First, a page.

While spectators are having fun and enjoying the party vibe at the Bol d’Or, riders continue lapping through the night. Reduced visibility and enhanced engine performance are among the elements the night holds in store.
“It’s at night that the bikes run best. That’s when we can do some great lap times and get to the highest top speeds. These days, electronic injection makes for consistent engine performance; there was lot more variation back in the days of carburettors”, explains Steven Casaer, technical chief of Honda Endurance Racing.
The main challenge for the teams is to “ride as fast as possible”, according to Christophe Guyot, the GMT94 Yamaha team manager, with a tiny sigh; he’s only too aware of the risks the riders face and the problems they’re up against. Night-time is the trickiest part of the race – reduced visibility, humidity and so on. But “experienced riders have no problem riding at night,” Guyot goes on. “There’s no room for feelings; their reactions are conditioned by their markers.”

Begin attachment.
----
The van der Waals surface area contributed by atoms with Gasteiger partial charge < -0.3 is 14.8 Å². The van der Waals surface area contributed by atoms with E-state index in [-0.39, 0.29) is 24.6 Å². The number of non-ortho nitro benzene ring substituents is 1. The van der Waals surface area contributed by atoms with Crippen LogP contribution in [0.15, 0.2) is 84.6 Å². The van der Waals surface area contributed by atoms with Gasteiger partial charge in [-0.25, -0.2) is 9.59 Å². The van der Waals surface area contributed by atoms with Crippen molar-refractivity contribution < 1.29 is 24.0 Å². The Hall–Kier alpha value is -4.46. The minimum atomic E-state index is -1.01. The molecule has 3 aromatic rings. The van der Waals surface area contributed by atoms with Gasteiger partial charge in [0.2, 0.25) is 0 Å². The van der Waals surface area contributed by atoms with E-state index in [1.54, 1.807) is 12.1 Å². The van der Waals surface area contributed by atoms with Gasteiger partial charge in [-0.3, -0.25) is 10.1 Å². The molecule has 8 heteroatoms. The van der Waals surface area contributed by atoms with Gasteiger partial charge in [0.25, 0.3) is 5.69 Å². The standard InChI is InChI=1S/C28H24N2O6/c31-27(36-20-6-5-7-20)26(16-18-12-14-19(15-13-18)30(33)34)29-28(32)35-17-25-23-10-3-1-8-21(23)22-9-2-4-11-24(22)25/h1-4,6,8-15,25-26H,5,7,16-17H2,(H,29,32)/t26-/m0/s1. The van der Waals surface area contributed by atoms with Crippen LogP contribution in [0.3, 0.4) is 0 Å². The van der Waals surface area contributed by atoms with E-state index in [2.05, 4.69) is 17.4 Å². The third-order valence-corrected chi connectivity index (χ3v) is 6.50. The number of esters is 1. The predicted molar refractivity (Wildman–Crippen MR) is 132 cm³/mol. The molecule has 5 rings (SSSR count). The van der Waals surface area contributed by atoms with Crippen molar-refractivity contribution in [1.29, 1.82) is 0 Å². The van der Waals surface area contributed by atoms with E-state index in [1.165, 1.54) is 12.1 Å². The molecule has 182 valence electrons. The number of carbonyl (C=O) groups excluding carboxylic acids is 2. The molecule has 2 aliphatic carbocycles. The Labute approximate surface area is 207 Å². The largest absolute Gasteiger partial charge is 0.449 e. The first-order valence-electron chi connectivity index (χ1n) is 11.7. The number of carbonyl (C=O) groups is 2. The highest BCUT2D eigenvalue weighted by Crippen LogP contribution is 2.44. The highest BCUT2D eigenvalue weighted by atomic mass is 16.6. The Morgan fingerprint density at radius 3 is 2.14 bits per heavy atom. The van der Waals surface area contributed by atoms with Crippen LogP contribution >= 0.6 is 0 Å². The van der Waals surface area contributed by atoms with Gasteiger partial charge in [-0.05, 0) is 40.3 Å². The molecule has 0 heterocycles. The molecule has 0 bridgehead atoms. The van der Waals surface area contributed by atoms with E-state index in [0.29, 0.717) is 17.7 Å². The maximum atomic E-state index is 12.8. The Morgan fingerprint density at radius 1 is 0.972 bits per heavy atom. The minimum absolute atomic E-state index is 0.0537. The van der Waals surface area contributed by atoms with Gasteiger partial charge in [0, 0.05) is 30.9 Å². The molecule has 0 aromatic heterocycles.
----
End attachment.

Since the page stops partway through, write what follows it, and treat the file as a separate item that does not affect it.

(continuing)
For SERT rider Anthony Delhalle, “night is the key moment of the race.” You have to know how to get into it and get used to the darkness, but the hardest bit is getting out. “That’s really a hurdle to get over, because of the accumulated fatigue.” Overtaking is another problem. Less experienced riders tend to ride in a group, which frees up the track somewhat, but when the fastest riders draw level with them things can get complicated. A mistake, or bikes running into each other: that can happen so quickly.
How does it feel to ride a racing bike through the darkness at high speed? “Sometimes you can be on that long Mistral straight thinking about what’s going on around you, like the public having a good time, and it feels awfully lonely,” Anthony says. “But it’s actually good for my riding; I can concentrate better because I’m not distracted by the visual elements outside the race that I can see in the daytime.”
Night is part of the appeal of endurance racing; it’s the time when anything can happen. Says Steven Casaer: “By dawn you already have a pretty good idea which position you’ll be in when you cross the finish line.”